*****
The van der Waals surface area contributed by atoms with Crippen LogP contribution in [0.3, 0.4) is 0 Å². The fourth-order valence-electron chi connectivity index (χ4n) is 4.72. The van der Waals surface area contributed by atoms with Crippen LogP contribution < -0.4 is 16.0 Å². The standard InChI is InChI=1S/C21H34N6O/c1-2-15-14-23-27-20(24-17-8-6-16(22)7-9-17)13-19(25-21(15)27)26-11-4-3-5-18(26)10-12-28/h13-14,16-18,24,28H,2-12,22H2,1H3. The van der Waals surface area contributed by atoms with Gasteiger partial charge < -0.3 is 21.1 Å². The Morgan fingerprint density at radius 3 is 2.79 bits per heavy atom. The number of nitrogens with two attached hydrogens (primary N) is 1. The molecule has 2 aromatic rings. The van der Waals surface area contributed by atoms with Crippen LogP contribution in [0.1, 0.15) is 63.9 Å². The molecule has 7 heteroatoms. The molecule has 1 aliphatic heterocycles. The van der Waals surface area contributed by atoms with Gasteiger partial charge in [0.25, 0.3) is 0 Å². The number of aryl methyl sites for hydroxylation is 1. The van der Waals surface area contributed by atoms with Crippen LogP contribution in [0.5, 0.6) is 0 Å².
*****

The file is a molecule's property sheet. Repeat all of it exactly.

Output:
The van der Waals surface area contributed by atoms with Crippen LogP contribution in [0.3, 0.4) is 0 Å². The fourth-order valence-electron chi connectivity index (χ4n) is 4.72. The van der Waals surface area contributed by atoms with Crippen LogP contribution < -0.4 is 16.0 Å². The standard InChI is InChI=1S/C21H34N6O/c1-2-15-14-23-27-20(24-17-8-6-16(22)7-9-17)13-19(25-21(15)27)26-11-4-3-5-18(26)10-12-28/h13-14,16-18,24,28H,2-12,22H2,1H3. The van der Waals surface area contributed by atoms with Gasteiger partial charge < -0.3 is 21.1 Å². The Morgan fingerprint density at radius 3 is 2.79 bits per heavy atom. The number of nitrogens with two attached hydrogens (primary N) is 1. The molecule has 2 aromatic rings. The van der Waals surface area contributed by atoms with Crippen LogP contribution in [0.1, 0.15) is 63.9 Å². The molecule has 7 heteroatoms. The molecule has 1 aliphatic heterocycles. The van der Waals surface area contributed by atoms with Gasteiger partial charge in [0.25, 0.3) is 0 Å². The number of aryl methyl sites for hydroxylation is 1. The van der Waals surface area contributed by atoms with Crippen LogP contribution in [0.5, 0.6) is 0 Å².